Optimization of Sodium Chloride in Core Tablet: A preliminary trial with 10 mg sodium chloride into the core tablet revealed a slow drug release rate at from the system. The results revealed that incorporating sodium chloride at a concentration of 30 mg/tablet gives the desired drug release rate from 15 mg/hr during a period of 6 h. Table 5. Further study with a higher concentration of sodium chloride in the core tablet resulted in the bursting of the tablet (40 mg NaCl). The 30 mg/tablet concentration of sodium chloride was selected as an optimized concentration of osmogen for further study.
TABLE 5: EFFECT OF SODIUM CHLORIDE ON DRUG RELEASE
|Formulation Code||Drug Release (mg/h)|
FIG. 1: EFFECT OF SODIUM CHLORIDE ON DRUG RELEASE
Precompression Studies: Many different properties have been employed to assess flowability, of these, angle of repose is the most relevant. The bulk density was found to be between 0.665 gm/cm3. The value indicates a good packing capacity of powder. The tapped density of powder was found to be 0.759 gm/cm3. The bulk density and tapped density was used to calculate the percent compressibility of the powder.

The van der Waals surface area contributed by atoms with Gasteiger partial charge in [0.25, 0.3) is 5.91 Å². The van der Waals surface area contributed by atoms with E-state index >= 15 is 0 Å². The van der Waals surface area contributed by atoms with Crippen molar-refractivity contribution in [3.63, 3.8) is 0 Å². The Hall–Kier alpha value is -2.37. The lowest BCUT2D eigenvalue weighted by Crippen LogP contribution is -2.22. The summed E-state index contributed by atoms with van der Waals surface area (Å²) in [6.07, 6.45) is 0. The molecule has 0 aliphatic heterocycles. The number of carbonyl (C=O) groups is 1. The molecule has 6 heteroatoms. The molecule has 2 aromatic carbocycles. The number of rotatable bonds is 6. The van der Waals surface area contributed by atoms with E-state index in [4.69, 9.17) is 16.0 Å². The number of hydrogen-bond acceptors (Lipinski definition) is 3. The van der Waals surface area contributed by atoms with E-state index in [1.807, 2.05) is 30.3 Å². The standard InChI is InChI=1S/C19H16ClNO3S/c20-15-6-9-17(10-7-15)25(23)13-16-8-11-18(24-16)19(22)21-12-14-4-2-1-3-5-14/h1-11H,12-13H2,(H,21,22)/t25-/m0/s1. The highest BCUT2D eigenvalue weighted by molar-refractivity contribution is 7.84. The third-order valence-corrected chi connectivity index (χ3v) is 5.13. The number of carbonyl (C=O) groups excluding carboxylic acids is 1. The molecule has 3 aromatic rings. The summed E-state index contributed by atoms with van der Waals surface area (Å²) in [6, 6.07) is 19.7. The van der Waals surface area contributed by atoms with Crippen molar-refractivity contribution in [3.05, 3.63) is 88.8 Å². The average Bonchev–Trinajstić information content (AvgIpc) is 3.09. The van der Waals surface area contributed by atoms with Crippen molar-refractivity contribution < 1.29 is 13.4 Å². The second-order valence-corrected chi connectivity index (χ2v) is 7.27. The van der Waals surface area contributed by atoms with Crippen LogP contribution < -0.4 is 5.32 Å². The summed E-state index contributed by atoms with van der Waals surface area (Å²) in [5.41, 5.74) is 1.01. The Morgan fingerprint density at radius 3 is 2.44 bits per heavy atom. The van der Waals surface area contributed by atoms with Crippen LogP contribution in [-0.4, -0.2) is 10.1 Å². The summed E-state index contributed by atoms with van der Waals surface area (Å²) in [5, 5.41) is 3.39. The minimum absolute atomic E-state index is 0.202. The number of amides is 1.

The value of Hausner’s ratio was found to be 1.141, indicating good flowability. Carr’s index of was observed 12.36%, indicating good compressibility of the powder.
Evaluation of Core Tablet: All formulated core tablets were shiny white with a smooth surface, circular curved faced with good texture. The thickness of the core tablet was found to be 5 mm, due to constant tablet press setting irrespective of weight variation.
The hardness of the tablet was found to be in the range of 6 to 7.0 kg/cm2. This ensured good mechanical strength. The drug content of the tablet was found to be in the range of 99 to 101%.
Evaluation of Consistency of Coat: The consistency of coat was studied by using sodium chloride (30 mg) as an osmogen (excess of osmogen to burst the coat). It was observed that as the % weight gain increased, the consistency of coat increased, but the drug release decreased Table 6.
TABLE 6: EVALUATION OF CONSISTENCY OF COAT